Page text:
7.
Product and Process Comparisons
7.2. Comparisons based on data from one process 7.2.6. What intervals contain a fixed percentage of the population values?


Tolerance intervals can be constructed for a distribution of any form  The methods on the previous pages for computing tolerance limits are based on the assumption that the measurements come from a normal distribution. If the distribution is not normal, tolerance intervals based on this assumption will not provide coverage for the intended proportion \(p\) of the population. However, there are methods for achieving the intended coverage if the form of the distribution is not known, but these methods may produce substantially wider tolerance intervals.  
Risks associated with making assumptions about the distribution  There are situations where it would be particularly dangerous to make unwarranted assumptions about the exact shape of the distribution, for example, when testing the strength of glass for airplane windshields where it is imperative that a very large proportion of the population fall within acceptable limits.  
Tolerance intervals based on largest and smallest observations 
One obvious choice for a twosided tolerance interval for an unknown
distribution is the interval between the smallest and largest observations
from a sample of \(Y_1, \, \ldots, \, Y_N\)
measurements. Given the sample size \(N\)
and coverage \(p\),
an equation from
Hahn and Meeker (p. 91),
$$ \alpha = 1  Np^{N1} + (N1)p^{N} \, , $$
allows us to calculate the confidence \(\alpha\)
of the tolerance interval. For example, the confidence levels for selected
coverages between 0.5 and 0.9999 are shown below for \(N\)
= 25.
Confidence Coverage 1.000 0.5000 0.993 0.7500 0.729 0.9000 0.358 0.9500 0.129 0.9750 0.026 0.9900 0.007 0.9950 0.0 0.9990 0.0 0.9995 0.0 0.9999Note that if 99 % confidence is required, the interval that covers the entire sample data set is guaranteed to achieve a coverage of only 75 % of the population values.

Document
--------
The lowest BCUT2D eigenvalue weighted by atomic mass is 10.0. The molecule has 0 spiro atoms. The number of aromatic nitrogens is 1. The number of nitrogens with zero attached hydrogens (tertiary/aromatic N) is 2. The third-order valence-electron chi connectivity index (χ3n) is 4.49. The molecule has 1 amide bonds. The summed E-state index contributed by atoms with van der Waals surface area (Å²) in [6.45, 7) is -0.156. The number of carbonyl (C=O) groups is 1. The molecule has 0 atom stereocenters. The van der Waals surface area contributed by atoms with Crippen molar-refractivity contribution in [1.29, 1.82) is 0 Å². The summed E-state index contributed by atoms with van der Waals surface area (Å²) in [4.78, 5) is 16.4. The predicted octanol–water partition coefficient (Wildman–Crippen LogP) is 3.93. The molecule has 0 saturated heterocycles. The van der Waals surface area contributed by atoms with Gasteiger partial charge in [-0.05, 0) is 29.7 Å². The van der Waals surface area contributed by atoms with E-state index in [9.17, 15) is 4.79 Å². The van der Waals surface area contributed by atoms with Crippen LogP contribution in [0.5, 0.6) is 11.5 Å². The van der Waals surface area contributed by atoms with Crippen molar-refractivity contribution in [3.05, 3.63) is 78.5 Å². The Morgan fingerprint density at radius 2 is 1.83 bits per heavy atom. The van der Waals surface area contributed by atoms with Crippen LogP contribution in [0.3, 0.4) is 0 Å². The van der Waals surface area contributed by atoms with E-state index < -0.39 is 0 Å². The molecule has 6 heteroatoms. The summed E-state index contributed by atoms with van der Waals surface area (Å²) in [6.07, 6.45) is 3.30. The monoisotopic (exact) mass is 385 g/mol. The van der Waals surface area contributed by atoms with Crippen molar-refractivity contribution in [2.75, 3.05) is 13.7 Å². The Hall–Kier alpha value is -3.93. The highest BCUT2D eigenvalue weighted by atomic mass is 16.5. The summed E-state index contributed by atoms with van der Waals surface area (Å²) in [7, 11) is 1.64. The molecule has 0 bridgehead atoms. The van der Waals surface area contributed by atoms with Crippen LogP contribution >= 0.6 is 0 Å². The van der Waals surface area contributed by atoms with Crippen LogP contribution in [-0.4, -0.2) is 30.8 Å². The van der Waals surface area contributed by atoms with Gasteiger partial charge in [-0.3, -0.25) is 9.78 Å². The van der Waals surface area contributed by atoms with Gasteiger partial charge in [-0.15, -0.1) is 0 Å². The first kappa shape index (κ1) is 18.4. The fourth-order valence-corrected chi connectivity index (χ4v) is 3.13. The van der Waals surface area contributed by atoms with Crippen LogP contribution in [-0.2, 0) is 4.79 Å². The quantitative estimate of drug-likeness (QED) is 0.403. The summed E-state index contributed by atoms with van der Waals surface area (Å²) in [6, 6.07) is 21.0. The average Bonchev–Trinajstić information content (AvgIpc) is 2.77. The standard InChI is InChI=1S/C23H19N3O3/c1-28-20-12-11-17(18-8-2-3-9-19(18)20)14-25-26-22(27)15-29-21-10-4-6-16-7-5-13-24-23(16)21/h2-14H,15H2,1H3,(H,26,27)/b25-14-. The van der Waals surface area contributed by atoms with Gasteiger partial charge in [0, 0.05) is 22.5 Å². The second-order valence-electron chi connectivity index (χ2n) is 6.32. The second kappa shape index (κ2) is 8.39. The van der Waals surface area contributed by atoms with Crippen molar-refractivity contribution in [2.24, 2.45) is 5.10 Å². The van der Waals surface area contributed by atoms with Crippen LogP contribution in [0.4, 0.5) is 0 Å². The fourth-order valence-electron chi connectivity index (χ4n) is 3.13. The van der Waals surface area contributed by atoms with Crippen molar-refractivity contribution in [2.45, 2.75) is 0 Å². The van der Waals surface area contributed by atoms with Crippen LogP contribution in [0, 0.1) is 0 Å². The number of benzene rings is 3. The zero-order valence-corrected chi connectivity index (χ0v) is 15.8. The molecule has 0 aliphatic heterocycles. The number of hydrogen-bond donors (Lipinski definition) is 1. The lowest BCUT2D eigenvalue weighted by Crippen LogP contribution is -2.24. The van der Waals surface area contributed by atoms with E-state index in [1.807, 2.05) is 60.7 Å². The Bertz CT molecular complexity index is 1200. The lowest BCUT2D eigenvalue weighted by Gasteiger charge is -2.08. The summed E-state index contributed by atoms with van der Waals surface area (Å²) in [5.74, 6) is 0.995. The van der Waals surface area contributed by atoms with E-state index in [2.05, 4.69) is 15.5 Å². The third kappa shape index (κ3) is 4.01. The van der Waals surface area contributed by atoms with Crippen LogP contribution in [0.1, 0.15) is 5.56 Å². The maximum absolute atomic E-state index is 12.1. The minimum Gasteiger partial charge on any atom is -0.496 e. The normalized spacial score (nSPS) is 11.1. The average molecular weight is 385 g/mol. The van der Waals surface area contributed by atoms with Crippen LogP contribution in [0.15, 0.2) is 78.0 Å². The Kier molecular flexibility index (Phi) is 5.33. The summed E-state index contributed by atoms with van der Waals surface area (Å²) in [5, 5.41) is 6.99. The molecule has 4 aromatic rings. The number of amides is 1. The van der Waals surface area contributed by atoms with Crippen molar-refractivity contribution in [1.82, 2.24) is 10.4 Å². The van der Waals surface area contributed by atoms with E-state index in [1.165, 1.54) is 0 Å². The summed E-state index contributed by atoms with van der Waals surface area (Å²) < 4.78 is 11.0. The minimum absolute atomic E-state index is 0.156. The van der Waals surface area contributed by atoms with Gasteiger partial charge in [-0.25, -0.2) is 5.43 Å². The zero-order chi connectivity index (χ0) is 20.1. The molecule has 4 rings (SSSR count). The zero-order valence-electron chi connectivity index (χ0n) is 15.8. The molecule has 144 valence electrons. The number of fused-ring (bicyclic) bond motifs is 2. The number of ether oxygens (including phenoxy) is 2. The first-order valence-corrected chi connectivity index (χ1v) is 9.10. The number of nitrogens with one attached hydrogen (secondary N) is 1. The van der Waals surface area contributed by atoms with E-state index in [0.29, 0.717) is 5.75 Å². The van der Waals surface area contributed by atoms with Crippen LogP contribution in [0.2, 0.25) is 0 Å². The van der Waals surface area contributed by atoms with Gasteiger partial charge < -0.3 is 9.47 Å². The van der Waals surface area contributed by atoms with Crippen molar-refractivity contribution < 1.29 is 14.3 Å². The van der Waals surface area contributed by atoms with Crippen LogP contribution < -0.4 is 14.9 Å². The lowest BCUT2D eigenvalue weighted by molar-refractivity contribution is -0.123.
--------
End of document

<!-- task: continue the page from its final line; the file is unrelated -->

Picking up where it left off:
What is the optimal sample size?  Another question of interest is, "How large should a sample be so that one can be assured with probability \(\alpha\) that the tolerance interval will contain at least a proportion \(p\) of the population?"  
Approximation for \(N\)  A rather good approximation for the required sample size is given by $$ N \cong \frac{1}{4} \frac{(1+p)}{(1p)} \, \chi^2_{\alpha, \, 4} +\frac{1}{2} \, , $$ where \(\chi_{\alpha, \, 4}^2\) is the critical value of the chisquare distribution with 4 degrees of freedom that is exceeded with probability \(\alpha\).  
Example of the effect of \(p\) on the sample size 
Suppose we want to know how many measurements to make in order to guarantee
that the interval between the smallest and largest observations covers a
proportion \(p\)
of the population with probability \(\alpha\)
= 0.95. From the
table for the upper critical value
of the chisquare distribution, look under the column labeled 0.95 in
the row for 4 degrees of freedom. The value is found to be
\(\chi_{0.95, \, 4}^2\)
= 9.488 and calculations are shown below for \(p\)
equal to 0.90 and 0.99.
For \(p\) = 0.90, \(\alpha\) = 0.95; $$ N \cong \frac{1}{4} \frac{(1+0.90)}{(10.90)} \, \chi^2_{0.95, 4} + \frac{1}{2} = 0.25(19)(9.488)+0.5 = 45.57 = 46 \, . $$ For \(p\) = 0.99, \(\alpha\) = 0.95; $$ N \cong \frac{1}{4} \frac{(1+0.99)}{(10.99)} \, \chi^2_{0.95, 4} +\frac{1}{2} = 0.25(199)(9.488)+0.5 = 472.5 = 473 \, . $$ These calculations demonstrate that requiring the tolerance interval to cover a very large proportion of the population may lead to an unacceptably large sample size.